James Thurber is one of America's best known humorists, and "The Secret Life of Walter Mitty" is his best known story. The story was first published in 1939 in the New Yorker magazine to great acclaim. It was reprinted in Thurber's 1942 collection, My World—And Welcome To It and in Reader's Digest in 1943. The story's main character is a middle-aged, middle-class man who escapes from the routine drudgery of his suburban life into fantasies of heroic conquest. Upon the story's publication, Walter Mitty became an archetypal American figure. Today, people still describe a certain kind of neurotic, daydreaming man as a "Walter Mitty type.'' In 1947, Hollywood released a movie of the same title, starring Danny Kaye and Virginia Mayo.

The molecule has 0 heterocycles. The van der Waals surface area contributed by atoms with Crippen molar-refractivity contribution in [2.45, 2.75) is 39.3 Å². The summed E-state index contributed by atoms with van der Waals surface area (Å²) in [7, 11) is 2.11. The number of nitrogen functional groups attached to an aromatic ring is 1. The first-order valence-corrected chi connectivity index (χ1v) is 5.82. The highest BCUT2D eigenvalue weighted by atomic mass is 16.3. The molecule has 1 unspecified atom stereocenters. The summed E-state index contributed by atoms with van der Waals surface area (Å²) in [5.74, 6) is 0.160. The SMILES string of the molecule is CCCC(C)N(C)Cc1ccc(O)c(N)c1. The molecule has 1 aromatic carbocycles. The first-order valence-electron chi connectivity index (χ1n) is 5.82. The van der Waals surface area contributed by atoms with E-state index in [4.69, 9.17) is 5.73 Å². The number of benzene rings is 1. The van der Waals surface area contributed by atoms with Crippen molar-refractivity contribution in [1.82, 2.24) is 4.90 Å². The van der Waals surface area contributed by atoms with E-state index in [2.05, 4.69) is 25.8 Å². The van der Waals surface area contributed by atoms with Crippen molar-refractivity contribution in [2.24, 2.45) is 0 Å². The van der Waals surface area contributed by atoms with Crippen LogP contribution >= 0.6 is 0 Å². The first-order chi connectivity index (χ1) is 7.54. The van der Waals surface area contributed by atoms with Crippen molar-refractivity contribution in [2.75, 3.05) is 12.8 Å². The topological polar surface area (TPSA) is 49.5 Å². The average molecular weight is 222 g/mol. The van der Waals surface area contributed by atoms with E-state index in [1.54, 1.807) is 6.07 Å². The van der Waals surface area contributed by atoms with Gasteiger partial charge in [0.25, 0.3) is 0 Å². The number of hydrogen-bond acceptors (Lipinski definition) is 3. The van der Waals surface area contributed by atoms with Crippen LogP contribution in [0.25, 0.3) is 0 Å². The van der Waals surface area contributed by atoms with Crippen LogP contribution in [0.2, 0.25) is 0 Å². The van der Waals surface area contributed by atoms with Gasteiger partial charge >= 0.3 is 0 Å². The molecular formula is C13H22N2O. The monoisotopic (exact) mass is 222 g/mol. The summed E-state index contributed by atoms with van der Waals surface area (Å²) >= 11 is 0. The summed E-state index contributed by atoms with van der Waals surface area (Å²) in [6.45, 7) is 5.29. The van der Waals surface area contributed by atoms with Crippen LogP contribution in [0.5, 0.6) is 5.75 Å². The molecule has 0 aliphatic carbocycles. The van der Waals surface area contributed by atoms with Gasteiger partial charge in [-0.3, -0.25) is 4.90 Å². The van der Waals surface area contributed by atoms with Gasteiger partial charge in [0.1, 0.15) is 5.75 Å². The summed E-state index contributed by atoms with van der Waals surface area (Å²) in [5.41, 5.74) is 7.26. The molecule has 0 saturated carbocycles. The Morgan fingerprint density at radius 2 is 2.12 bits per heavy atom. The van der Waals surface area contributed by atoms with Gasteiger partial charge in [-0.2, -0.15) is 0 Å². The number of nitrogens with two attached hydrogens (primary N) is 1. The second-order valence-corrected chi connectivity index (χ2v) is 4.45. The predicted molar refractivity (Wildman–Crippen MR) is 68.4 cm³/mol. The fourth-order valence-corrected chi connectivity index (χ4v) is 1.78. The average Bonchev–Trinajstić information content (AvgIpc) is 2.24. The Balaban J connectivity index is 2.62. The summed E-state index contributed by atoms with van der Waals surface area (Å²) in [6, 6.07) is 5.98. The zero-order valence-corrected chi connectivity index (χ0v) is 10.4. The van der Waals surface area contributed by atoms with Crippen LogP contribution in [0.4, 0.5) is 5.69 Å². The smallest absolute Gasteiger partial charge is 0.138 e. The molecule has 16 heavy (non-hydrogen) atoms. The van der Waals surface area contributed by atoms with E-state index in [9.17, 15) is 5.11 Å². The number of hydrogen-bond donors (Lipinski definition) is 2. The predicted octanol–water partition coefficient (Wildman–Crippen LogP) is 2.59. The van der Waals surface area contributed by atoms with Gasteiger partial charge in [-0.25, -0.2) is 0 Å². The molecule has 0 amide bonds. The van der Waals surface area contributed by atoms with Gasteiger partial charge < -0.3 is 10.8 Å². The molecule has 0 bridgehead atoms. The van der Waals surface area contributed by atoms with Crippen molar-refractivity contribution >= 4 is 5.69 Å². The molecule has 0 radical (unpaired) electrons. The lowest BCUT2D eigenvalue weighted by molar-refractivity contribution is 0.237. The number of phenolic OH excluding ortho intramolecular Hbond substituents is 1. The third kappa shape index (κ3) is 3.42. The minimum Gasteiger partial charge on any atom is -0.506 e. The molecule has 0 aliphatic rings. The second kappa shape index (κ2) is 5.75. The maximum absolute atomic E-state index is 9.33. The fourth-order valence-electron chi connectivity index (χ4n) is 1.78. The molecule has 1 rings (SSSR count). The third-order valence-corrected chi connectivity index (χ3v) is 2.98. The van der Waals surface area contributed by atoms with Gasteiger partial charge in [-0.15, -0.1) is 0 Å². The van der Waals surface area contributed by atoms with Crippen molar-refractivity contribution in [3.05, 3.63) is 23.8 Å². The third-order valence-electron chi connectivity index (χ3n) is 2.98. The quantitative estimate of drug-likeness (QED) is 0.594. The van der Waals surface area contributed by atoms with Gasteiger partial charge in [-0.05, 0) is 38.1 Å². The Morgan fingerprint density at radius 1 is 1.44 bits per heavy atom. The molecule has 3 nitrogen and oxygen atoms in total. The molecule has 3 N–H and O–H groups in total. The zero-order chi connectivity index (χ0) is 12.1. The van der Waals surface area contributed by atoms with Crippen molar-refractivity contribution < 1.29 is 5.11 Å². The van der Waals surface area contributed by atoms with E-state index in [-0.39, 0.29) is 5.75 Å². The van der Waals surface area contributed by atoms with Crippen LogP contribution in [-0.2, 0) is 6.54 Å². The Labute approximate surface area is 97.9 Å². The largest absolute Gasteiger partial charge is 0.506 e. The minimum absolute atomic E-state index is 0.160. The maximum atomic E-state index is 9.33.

Although his humorous stories, sketches, and illustrations were well-known during his lifetime, Thurber has received little scholarly attention. Some critics dismissed his work as little more than formulaic and whimsical. More recently, critics have become attentive to Thurber's literary prowess, such as his use of wordplay and attention to narrative form. They have also discussed the darker themes of his work which lurk underneath the hilarity. Others, referring to his tendency to portray domineering women, like Mrs. Mitty, and unhappy, ineffectual men, like Walter, fault his treatment of women and views of marriage.